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Warlock #8 (Magazine)
A lebegő város (Hungarian)
200 sections |
Ruth Pracy's saga, spanning Warlock 8 & 11 and Proteus 14, is reputed to be one of the better examples of the magazine-published gamebook, and my memories of TFC (which, scarily, are older than a lot of the current generation of Fighting Fantasy fans) led me to endorse that reputation. Now having reread it I must concede that the Emperor, while by no means completely naked, is certainly rather more shabbily dressed than I'd remembered.
Of course, context made a difference. Warlock 8 came out shortly before the publication of Demons of the Deep, so TFC was effectively the first FF fantasy adventure to make a serious break away from familiar (and largely Tolkien/D&D-influenced) mythologies. By drawing on Inuit legend, Ms. Pracy opened up a fascinating new world to many readers. TFC has its problems, but the backdrop is not one of them.
You are an adventurer with a mysterious background (which differs from a vague background in that the text draws attention to the lack of detail rather than glossing over it), living in a world where seasons are a matter of geography, not time. In the lands of winter you encounter a dying man whose last words suggest to you a possible shot at fame and fortune. All you have to do is find and enter the fabled Floating City and rescue a Dwarf with an unfortunate habit of getting kidnapped by eagles. But have you correctly interpreted those dying words...?
The adventure itself involves a degree of item-hunting, and follows quite a narrow path. There is more flexibility than in the worst offenders' books, but (counting branches and sub-branches) there are effectively five different paths leading to the bottleneck at the Angekok's hut, and on all but two of them your fate is sealed. Rather carelessly, there are a few points beyond the hut at which you have the option of using items found on one of the other three routes.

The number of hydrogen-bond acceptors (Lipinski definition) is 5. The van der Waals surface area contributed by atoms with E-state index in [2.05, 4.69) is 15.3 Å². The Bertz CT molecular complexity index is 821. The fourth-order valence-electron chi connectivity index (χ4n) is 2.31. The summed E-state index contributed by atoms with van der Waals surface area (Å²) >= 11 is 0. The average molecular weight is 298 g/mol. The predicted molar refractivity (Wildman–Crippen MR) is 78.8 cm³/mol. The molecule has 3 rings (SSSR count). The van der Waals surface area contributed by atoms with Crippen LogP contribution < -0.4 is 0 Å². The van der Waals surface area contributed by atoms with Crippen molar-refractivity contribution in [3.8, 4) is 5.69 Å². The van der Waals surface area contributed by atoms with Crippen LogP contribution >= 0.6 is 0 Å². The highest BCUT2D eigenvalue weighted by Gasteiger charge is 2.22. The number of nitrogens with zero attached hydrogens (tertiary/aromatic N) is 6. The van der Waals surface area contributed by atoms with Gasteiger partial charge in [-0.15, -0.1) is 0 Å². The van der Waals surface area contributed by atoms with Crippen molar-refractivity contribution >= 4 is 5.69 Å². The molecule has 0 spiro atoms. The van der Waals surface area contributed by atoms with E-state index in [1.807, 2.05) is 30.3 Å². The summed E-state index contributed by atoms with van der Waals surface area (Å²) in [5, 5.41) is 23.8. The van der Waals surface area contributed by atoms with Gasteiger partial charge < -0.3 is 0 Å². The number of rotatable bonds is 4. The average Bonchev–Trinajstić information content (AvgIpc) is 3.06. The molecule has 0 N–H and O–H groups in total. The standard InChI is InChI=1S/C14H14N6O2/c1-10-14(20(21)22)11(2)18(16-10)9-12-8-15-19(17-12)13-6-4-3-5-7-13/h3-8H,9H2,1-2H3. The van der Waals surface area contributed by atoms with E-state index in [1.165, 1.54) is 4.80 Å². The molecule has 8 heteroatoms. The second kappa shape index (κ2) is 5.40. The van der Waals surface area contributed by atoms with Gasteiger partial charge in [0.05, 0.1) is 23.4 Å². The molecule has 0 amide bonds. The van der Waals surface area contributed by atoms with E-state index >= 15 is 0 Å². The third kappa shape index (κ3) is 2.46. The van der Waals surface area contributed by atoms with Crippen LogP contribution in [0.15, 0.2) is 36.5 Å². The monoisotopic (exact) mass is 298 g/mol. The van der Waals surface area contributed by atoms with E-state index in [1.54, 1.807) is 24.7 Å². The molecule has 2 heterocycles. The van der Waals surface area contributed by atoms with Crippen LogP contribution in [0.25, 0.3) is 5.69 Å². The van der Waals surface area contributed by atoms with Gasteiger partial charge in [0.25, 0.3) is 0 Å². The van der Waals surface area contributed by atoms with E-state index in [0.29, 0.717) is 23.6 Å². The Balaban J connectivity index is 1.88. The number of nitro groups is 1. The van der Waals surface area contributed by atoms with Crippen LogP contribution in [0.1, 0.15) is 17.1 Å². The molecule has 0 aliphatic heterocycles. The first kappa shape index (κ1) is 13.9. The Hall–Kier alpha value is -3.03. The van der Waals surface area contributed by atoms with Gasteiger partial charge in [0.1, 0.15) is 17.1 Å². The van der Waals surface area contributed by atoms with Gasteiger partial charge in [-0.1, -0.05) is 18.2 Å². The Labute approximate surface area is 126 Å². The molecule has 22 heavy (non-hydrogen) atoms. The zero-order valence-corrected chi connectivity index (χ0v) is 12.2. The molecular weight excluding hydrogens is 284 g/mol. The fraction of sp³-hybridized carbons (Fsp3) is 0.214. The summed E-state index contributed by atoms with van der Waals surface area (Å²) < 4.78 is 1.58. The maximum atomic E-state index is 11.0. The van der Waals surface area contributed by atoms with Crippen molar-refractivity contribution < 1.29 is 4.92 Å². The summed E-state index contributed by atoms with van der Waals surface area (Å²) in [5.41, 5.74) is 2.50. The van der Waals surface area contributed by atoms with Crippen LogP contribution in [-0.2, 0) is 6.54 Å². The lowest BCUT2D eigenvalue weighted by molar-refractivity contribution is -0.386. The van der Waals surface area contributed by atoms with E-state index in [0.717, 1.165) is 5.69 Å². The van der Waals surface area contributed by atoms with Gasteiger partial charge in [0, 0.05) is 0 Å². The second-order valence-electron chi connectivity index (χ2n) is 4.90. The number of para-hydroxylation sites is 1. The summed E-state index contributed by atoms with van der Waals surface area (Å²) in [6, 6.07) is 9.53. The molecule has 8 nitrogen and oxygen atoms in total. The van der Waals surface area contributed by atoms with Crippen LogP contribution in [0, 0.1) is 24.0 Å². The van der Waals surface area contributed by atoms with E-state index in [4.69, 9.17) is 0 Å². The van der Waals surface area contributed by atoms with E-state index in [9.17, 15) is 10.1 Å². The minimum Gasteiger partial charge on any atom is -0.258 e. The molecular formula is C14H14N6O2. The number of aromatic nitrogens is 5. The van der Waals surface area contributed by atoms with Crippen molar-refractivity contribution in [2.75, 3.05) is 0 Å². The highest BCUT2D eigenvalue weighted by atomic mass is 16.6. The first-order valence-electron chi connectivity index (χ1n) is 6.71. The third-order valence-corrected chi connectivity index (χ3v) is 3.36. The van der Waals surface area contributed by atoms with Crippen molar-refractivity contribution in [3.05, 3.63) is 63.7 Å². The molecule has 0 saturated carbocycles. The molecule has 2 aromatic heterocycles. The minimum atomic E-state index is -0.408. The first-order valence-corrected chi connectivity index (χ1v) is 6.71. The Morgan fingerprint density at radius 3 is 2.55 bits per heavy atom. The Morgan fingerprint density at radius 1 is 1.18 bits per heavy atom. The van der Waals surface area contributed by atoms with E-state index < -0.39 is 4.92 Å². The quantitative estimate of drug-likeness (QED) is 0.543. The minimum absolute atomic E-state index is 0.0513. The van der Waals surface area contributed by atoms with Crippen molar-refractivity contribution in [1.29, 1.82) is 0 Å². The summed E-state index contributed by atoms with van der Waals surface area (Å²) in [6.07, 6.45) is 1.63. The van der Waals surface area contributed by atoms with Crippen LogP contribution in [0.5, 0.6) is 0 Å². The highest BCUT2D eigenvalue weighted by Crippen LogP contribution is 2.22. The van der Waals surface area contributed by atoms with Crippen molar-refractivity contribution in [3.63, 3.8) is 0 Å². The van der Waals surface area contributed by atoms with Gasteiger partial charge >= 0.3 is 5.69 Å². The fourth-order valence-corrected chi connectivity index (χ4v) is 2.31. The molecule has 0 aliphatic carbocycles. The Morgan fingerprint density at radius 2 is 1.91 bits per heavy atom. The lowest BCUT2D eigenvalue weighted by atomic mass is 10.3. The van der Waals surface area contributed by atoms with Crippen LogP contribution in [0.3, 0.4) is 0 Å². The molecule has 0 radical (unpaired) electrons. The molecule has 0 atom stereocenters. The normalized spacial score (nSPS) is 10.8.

Another element of TFC that's not as good as memory suggests is the 'common sense' aspect, whereby you are mocked and sneered at for particularly unwise decisions. It's still better than the gamebooks that either reward you for doing stupid things or give options that your character would know to be foolish, then penalise you for taking them because you lack your character's knowledge, but it's overly harsh in places, and what's blindingly obvious to Ms. Pracy isn't always to anyone else. It's also rather alarming to note that unprovoked aggression tends to be the safest option.
Text is frequently split up into more sections than necessary. Occasionally there's an acceptable reason for breaking up what could go into one paragraph, but most of the time it just appears to be to get closer to the 200-paragraph target. The number of paragraphs could easily be cut to 150 by taking out the unnecessary splits, the paragraphs covering impossible actions, and the 'Are you sure you want to do that?... Is that your final answer?' paragraphs. It might even be possible to trim TFC down to 100 paragraphs without losing any meaningful content.
Combat increases in difficulty much as it does in early FF books, though in a rather unbalanced manner. Depending on which of the survivable routes you take, you might have little difficulty getting as far as the final battle even with minimum stats, but the climactic confrontation requires a double-figure Skill or implausibly lucky rolls. Fighting the Radical Regenerative is a little disappointing in view of the description of his abilities.
The accompanying artwork is good, though there's no textual basis for the sinister figure tearing through the woman's cloak on page 34. Bugs and oddities: At times the text assumes you made decisions you might not have done. Losing your weapon costs you 3 Skill, but the bonus for getting a replacement increases your Initial Skill without affecting the current score. There's also the aforementioned use of items from routes you couldn't have taken to get to where you are. Why don't you get the option of offering the Angekok the diamond if you found it? What's a master of the martial arts doing with just 7 Skill? How come one of the magical ropes will enable you to get into the City, but the other won't?
Despite all the things that aren't right with The Floating City, it still has quite a bit to recommend it. While not as good as I used to think, it's still better than much of the competition.
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